With decades of experience in batch processing technologies and engineering, GEA has for the last 10 years pioneered the development of state-of-the-art CM technologies and solutions to produce OSD pharmaceutical formulations. Our highly versatile ConsiGmaTM manufacturing platform combines multiple technologies that convert powdered raw materials into coated finished drug products in one single, closed unit. ConsiGmaTM technology has been shown to enable faster, more consistent and reliable tablet production with the reduced use of resources and raw materials, less stoppage time and minimal manual intervention. Furthermore, whereas some batch-based operations take weeks to produce tablets, in some situations a continuous system can manufacture the same products within minutes.

Comparison of batch and continuous manufacturing plants

CM platforms take up 70% less space than batch plants, so can be built more quickly and with much lower capital expenditure. Individual ConsiGmaTM units can be designed, deployed and approved for commercial-scale manufacture within a year, compared with 2–3 years for traditional plants. The ability to establish smaller, cost-effective and resource-efficient plants increases the chance that local manufacturing sites can be established to meet regional needs and so reduce global transport requirements. GEA now has more than 47 full continuous OSD manufacturing installations operational worldwide.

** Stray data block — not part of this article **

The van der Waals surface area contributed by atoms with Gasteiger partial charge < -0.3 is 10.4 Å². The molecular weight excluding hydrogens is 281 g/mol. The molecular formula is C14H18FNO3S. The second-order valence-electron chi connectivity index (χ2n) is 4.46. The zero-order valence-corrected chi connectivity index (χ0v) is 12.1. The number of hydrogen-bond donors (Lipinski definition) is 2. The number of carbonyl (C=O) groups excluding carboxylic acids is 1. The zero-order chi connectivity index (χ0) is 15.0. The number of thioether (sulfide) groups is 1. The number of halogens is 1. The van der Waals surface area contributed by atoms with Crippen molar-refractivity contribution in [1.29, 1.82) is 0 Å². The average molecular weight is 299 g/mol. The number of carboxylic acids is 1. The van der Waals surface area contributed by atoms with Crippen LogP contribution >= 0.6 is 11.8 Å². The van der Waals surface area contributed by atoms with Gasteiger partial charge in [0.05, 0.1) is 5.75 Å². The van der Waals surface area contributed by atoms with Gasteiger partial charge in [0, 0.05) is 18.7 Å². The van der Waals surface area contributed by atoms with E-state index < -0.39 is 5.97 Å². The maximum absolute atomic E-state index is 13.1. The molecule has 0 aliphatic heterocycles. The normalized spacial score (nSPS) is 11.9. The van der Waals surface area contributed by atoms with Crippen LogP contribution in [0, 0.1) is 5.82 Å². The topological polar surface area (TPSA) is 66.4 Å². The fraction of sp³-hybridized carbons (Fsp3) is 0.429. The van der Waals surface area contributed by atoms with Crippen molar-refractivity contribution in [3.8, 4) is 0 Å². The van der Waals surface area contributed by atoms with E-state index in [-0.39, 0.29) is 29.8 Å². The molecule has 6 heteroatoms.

Numbers of OSD continuous manufactruing installations

It is thanks to GEA’s ConsiGmaTM technology that, in 2015, Vertex Pharmaceuticals became the first pharmaceutical company to receive FDA approval for a therapeutic that was both developed and commercially manufactured using a CM platform. And GEA’s miniaturized, mobile ConsiGmaTM 25 unit forms the basis of a groundbreaking, award-winning collaboration between Pfizer, G-CON, GEA and, more recently, GSK, to develop the next generation of Portable, Continuous, Miniature and Modular (PCMM) solutions for pharmaceutical production. These on-demand mini-factories can be set up to manufacture medicines, at any production scale, just about anywhere in the world where basic utilities are available. Once production is no longer needed, they can be dismantled, transported and relocated elsewhere.

In 2011 the FDA’s Dr Janet Woodcock, Director, Center for Drug Evaluation & Research, stated: “Manufacturing experts from the 1950s would easily recognize the pharmaceutical manufacturing processes of today.” Just a few years on, continued innovation in manufacturing technologies and engineering by the industrial processing sector, combined with the pharmaceutical industry’s unwavering commitment to adopt faster and more agile processing technologies, is leading to rapid modernization. The upshot will surely be safer, cheaper and more accessible drugs for the whole world.

GEA’s H. McCoy Knight, VP North America, APC Pharma, notes: “Using a QbD approach, drug manufacturing cycle times — from API to product release — can now be measured in hours rather than weeks. The clear benefits demonstrated by the use of ConsiGmaTM technology are facilitating the switch to continuous manufacturing and helping the pharmaceutical industry to produce higher quality products, enhance drug safety, reduce its industrial footprint and decrease waste, which provides significant advantages to governments, companies and patients alike.